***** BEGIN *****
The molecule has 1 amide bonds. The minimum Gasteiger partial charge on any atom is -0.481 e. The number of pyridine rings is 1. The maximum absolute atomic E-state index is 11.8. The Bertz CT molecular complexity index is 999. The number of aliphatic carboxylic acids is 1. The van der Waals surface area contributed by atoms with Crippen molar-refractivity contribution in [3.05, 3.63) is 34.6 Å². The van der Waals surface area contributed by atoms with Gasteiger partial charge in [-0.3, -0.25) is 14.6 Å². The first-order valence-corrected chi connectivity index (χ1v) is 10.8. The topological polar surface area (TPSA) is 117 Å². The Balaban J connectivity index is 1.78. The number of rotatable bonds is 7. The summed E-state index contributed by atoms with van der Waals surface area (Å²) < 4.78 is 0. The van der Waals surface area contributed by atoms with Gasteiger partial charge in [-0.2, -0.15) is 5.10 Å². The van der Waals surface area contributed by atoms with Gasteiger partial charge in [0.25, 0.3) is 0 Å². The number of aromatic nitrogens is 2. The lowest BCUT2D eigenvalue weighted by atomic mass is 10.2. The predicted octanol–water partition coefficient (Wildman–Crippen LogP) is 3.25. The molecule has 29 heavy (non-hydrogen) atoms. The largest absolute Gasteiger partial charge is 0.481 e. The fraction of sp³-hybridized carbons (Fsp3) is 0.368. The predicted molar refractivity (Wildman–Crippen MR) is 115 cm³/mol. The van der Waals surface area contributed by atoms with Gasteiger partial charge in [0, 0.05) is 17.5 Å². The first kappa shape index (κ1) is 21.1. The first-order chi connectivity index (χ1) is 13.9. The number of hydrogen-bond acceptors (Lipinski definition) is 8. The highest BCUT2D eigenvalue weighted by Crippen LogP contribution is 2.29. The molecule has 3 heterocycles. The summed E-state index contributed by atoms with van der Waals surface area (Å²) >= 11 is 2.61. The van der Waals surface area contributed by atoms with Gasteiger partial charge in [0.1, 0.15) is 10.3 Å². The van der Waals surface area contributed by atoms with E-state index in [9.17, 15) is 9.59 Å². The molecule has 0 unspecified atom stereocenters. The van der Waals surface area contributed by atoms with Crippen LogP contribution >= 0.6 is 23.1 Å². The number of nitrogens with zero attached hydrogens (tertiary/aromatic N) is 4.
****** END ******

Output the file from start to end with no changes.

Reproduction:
The molecule has 1 amide bonds. The minimum Gasteiger partial charge on any atom is -0.481 e. The number of pyridine rings is 1. The maximum absolute atomic E-state index is 11.8. The Bertz CT molecular complexity index is 999. The number of aliphatic carboxylic acids is 1. The van der Waals surface area contributed by atoms with Crippen molar-refractivity contribution in [3.05, 3.63) is 34.6 Å². The van der Waals surface area contributed by atoms with Gasteiger partial charge in [-0.3, -0.25) is 14.6 Å². The first-order valence-corrected chi connectivity index (χ1v) is 10.8. The topological polar surface area (TPSA) is 117 Å². The Balaban J connectivity index is 1.78. The number of rotatable bonds is 7. The summed E-state index contributed by atoms with van der Waals surface area (Å²) < 4.78 is 0. The van der Waals surface area contributed by atoms with Gasteiger partial charge in [-0.2, -0.15) is 5.10 Å². The van der Waals surface area contributed by atoms with Gasteiger partial charge in [0.25, 0.3) is 0 Å². The number of aromatic nitrogens is 2. The lowest BCUT2D eigenvalue weighted by atomic mass is 10.2. The predicted octanol–water partition coefficient (Wildman–Crippen LogP) is 3.25. The molecule has 29 heavy (non-hydrogen) atoms. The largest absolute Gasteiger partial charge is 0.481 e. The fraction of sp³-hybridized carbons (Fsp3) is 0.368. The predicted molar refractivity (Wildman–Crippen MR) is 115 cm³/mol. The van der Waals surface area contributed by atoms with Gasteiger partial charge in [0, 0.05) is 17.5 Å². The first kappa shape index (κ1) is 21.1. The first-order chi connectivity index (χ1) is 13.9. The number of hydrogen-bond acceptors (Lipinski definition) is 8. The highest BCUT2D eigenvalue weighted by Crippen LogP contribution is 2.29. The molecule has 3 heterocycles. The summed E-state index contributed by atoms with van der Waals surface area (Å²) >= 11 is 2.61. The van der Waals surface area contributed by atoms with Gasteiger partial charge in [0.1, 0.15) is 10.3 Å². The van der Waals surface area contributed by atoms with E-state index in [9.17, 15) is 9.59 Å². The molecule has 0 unspecified atom stereocenters. The van der Waals surface area contributed by atoms with Crippen LogP contribution >= 0.6 is 23.1 Å². The number of nitrogens with zero attached hydrogens (tertiary/aromatic N) is 4.